- Woods-cultivated root. Photo courtesy of Bob Beyfuss.
Ginseng: For many of us, ginseng was one of those newfangled supplements that hit supermarket shelves with the similar intensity of kombucha, chia seeds, acai juice and yerba mate. But where does it come from and how is it grown? Many of the hottest health food items have exotic names, indicating exotic origins and while ginseng certainly does come from eastern Asia, it is also grown right here in the U.S.A.
Ginseng is prized for its root. The Asian variety is said to be more stimulating while the American variety contains more ‘cooling’ properties. Bob Beyfuss, an independent ginseng expert has been working with the medicinal plant for decades and explained its life cycle: “Ginseng plants generally become reproductive when the root attains a certain size. That could be as early as two or three years into the growth cycle. Typically in a forest, it would be 8-10 years into a life cycle. In a field situation, where it’s grown under artificial shade, the plants are almost all reproductive at age two and definitely by age three.” Freshly harvested seeds take nearly 18 months to go through the dormancy process. The immature embryo requires two cold spells in order to ripen, mature and break down various inhibitors. Once the seed ‘cracks,’ it’s ready to be planted in autumn.
You may ask, “Why wouldn’t you plant the seed in the spring, like with most plants?” Ginseng seeds actually need the cold period of winter in order to break their dormancy. Once the ground thaws, it’s ready to sprout its first leaf in the second spring. “If the conditions are right, by the fifth, sixth and seventh year, the plant will finally flower and produce seeds. It does not reproduce particularly well on its own. Ginseng berries that ripen in nature and fall to the ground have about a two or three percent chance of actually growing into plants. If you take the time to pick those berries and very carefully plant them when they’re ripe, you can get that germination rate up to about 85 percent,” says Beyfuss.
Perhaps now we can start to see one of the reasons why this medicinal plant is so valuable – a wild or wild-simulated root takes nearly 5-8 years to develop a root of a decent size, and the seed alone takes a year and a half to mature.
When grown in the forest, ginseng is most vulnerable to deer predation. If you’re thinking about
Sugar Maple Forest
growing ginseng in your back yard, you should first consider the forest type that ginseng needs in order to thrive. While ginseng does not require or even like a nutrient rich soil,
it does benefit from a healthy dose of calcium. Sugar maple forests in the north litter the ground with calcium-rich leaves in the fall, providing the optimum mulch for ginseng. As you move further south, ginseng can be found growing in poplar forests or under black walnut trees. “The acid test for ‘Can I Grow Ginseng on This Site?’ has to do with the herbaceous perennials that are growing on the forest floor,” says Beyfuss. “Even though there may be no ginseng present at all, the presence of plants such as bainberry, maidenhair fern, rattlesnake fern, blue cohash, foam flower and to a certain extent, stinging nettle – these are plants that indicate that the conditions are just right for ginseng. The fact that they’re there, number one, tells you that there’s not too much deer predation, because these are the types of plants that will quickly be wiped out if there’s too much deer.”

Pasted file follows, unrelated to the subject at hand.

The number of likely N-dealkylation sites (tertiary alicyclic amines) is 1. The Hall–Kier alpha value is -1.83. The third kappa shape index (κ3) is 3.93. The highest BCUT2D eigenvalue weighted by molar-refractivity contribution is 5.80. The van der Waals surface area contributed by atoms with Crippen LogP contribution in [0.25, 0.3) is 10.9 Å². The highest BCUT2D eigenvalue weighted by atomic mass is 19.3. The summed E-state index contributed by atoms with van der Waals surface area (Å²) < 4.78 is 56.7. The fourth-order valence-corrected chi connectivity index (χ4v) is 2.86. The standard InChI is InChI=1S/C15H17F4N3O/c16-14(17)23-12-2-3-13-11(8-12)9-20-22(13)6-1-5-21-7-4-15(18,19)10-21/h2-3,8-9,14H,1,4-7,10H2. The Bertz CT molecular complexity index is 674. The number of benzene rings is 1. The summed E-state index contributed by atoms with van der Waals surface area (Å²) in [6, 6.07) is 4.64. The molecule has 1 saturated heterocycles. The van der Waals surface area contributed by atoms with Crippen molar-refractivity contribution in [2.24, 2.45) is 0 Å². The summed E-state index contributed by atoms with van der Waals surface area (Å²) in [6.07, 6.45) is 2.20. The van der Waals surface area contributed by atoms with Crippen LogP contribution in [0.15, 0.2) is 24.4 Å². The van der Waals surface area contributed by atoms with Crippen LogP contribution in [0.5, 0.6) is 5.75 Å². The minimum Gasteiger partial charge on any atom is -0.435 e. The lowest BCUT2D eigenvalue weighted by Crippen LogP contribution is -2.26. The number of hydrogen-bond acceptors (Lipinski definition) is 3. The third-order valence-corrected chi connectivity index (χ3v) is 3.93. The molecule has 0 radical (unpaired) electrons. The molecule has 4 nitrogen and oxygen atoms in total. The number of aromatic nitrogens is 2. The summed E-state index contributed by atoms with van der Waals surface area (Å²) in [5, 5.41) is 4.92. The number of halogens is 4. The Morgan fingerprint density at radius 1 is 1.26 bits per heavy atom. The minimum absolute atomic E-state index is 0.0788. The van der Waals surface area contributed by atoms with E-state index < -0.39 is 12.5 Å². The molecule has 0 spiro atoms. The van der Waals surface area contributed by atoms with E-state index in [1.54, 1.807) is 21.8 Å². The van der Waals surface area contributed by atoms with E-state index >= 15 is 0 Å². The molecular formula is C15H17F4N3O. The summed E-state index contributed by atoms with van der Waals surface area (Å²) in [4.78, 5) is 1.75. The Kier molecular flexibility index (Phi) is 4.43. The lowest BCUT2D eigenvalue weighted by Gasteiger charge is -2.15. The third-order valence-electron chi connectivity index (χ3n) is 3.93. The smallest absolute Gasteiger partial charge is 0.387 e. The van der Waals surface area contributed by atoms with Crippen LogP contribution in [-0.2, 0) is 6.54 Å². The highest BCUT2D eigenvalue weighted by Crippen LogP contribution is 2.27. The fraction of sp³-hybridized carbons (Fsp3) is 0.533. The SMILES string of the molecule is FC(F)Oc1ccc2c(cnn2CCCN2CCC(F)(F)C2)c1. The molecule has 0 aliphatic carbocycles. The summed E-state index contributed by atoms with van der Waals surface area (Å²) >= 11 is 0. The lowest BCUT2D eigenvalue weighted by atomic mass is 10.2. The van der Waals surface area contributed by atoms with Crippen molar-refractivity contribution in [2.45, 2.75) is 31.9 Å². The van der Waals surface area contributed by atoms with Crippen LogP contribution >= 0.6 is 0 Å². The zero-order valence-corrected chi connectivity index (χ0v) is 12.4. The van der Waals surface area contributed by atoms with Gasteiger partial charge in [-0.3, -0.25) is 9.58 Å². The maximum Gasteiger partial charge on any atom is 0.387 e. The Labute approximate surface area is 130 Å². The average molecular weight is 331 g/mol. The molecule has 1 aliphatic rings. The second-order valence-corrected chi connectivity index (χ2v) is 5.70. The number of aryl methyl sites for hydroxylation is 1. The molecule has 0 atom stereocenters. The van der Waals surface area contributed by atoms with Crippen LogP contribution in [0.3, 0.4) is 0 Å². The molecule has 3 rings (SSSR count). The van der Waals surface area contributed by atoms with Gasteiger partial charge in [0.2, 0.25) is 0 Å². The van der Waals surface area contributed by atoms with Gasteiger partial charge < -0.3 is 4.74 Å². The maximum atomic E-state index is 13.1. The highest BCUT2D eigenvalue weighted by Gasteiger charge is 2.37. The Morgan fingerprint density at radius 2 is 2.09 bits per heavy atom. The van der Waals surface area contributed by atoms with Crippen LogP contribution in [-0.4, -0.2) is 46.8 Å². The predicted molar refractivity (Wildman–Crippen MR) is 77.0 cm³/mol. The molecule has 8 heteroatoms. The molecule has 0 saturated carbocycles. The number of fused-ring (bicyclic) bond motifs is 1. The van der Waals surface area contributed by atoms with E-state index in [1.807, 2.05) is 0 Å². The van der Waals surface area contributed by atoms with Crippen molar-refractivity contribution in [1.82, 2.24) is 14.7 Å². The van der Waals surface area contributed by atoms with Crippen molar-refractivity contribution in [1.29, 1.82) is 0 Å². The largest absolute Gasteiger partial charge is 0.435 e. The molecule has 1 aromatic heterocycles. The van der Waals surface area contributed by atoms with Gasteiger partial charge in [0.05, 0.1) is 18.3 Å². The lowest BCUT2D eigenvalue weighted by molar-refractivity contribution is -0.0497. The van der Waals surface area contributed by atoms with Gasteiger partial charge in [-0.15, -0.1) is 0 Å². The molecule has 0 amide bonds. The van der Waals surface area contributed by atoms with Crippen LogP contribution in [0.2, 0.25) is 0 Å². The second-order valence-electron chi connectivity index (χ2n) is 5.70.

So you’ve identified a good site with sugar maple, poplar or walnut trees and the herbaceous understory is looking intact with some of the indicator plants nearby… Now you have to prepare the site. Some of the understory layer should be cleared away to make sure that the ginseng isn’t competing for sunlight. You could even take down some of the smaller trees (if they’re hardwoods, refer to our blog post on shiitake mushrooms to see how to cultivate mushrooms on the logs). Once some of the understory has been cleared, rake the leaves away from the plot, remove any large rocks and rake through the soil to aerate it. Uniformly broadcast the ginseng seeds by hand and simply walk over the seeds to ensure that they make contact with the soil. Rake the leaves back on top of the plot and sprinkle a bit of rodent repellant over the area to keep the voles at bay. Then you wait…and wait…for years…until it’s time to harvest the golden roots from the ground. For more information of forest farming, check out our YouTube site for detailed ‘How To’ videos on growing non-timber forest products or visit our website.